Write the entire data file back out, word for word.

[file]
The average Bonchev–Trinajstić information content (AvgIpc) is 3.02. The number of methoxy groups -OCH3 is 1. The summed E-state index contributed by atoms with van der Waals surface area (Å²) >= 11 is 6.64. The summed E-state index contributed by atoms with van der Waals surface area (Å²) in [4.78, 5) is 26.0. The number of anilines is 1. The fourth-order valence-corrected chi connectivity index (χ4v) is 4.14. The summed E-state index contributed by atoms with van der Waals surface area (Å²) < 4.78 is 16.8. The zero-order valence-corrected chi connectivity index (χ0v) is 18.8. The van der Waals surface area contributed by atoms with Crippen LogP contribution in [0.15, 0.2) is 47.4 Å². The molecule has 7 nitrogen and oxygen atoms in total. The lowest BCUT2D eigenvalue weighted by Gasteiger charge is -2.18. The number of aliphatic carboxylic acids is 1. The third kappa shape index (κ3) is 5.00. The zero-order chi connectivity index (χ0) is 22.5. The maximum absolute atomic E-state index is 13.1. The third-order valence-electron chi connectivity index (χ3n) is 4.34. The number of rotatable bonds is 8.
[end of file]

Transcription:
The average Bonchev–Trinajstić information content (AvgIpc) is 3.02. The number of methoxy groups -OCH3 is 1. The summed E-state index contributed by atoms with van der Waals surface area (Å²) >= 11 is 6.64. The summed E-state index contributed by atoms with van der Waals surface area (Å²) in [4.78, 5) is 26.0. The number of anilines is 1. The fourth-order valence-corrected chi connectivity index (χ4v) is 4.14. The summed E-state index contributed by atoms with van der Waals surface area (Å²) < 4.78 is 16.8. The zero-order valence-corrected chi connectivity index (χ0v) is 18.8. The van der Waals surface area contributed by atoms with Crippen LogP contribution in [0.15, 0.2) is 47.4 Å². The molecule has 7 nitrogen and oxygen atoms in total. The lowest BCUT2D eigenvalue weighted by Gasteiger charge is -2.18. The number of aliphatic carboxylic acids is 1. The third kappa shape index (κ3) is 5.00. The zero-order chi connectivity index (χ0) is 22.5. The maximum absolute atomic E-state index is 13.1. The third-order valence-electron chi connectivity index (χ3n) is 4.34. The number of rotatable bonds is 8.